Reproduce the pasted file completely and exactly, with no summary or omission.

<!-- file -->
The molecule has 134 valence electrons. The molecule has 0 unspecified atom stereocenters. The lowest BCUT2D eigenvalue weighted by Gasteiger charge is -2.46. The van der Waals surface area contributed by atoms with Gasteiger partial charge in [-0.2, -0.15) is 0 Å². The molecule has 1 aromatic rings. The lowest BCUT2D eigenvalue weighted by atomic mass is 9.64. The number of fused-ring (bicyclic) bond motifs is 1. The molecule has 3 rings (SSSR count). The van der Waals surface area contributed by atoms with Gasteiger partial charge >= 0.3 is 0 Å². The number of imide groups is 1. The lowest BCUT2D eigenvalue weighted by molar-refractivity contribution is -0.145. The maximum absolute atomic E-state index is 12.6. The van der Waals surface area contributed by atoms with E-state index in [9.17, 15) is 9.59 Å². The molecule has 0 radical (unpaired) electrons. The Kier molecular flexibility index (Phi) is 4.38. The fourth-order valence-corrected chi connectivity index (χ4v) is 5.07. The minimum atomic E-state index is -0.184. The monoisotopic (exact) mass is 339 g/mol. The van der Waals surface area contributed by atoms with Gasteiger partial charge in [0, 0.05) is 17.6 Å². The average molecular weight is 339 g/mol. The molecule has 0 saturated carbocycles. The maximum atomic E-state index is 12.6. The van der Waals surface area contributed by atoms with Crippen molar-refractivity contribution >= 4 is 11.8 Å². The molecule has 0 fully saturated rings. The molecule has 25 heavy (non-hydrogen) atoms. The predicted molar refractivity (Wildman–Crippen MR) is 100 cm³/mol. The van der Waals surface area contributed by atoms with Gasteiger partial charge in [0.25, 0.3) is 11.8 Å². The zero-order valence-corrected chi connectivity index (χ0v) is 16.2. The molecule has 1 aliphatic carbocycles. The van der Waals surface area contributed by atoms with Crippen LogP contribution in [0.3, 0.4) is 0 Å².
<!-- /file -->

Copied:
The molecule has 134 valence electrons. The molecule has 0 unspecified atom stereocenters. The lowest BCUT2D eigenvalue weighted by Gasteiger charge is -2.46. The van der Waals surface area contributed by atoms with Gasteiger partial charge in [-0.2, -0.15) is 0 Å². The molecule has 1 aromatic rings. The lowest BCUT2D eigenvalue weighted by atomic mass is 9.64. The number of fused-ring (bicyclic) bond motifs is 1. The molecule has 3 rings (SSSR count). The van der Waals surface area contributed by atoms with Gasteiger partial charge >= 0.3 is 0 Å². The number of imide groups is 1. The lowest BCUT2D eigenvalue weighted by molar-refractivity contribution is -0.145. The maximum absolute atomic E-state index is 12.6. The van der Waals surface area contributed by atoms with E-state index in [9.17, 15) is 9.59 Å². The molecule has 0 radical (unpaired) electrons. The Kier molecular flexibility index (Phi) is 4.38. The fourth-order valence-corrected chi connectivity index (χ4v) is 5.07. The minimum atomic E-state index is -0.184. The monoisotopic (exact) mass is 339 g/mol. The van der Waals surface area contributed by atoms with Gasteiger partial charge in [0, 0.05) is 17.6 Å². The average molecular weight is 339 g/mol. The molecule has 0 saturated carbocycles. The maximum atomic E-state index is 12.6. The van der Waals surface area contributed by atoms with Crippen molar-refractivity contribution >= 4 is 11.8 Å². The molecule has 0 fully saturated rings. The molecule has 25 heavy (non-hydrogen) atoms. The predicted molar refractivity (Wildman–Crippen MR) is 100 cm³/mol. The van der Waals surface area contributed by atoms with Gasteiger partial charge in [0.25, 0.3) is 11.8 Å². The zero-order valence-corrected chi connectivity index (χ0v) is 16.2. The molecule has 1 aliphatic carbocycles. The van der Waals surface area contributed by atoms with Crippen LogP contribution in [0.3, 0.4) is 0 Å².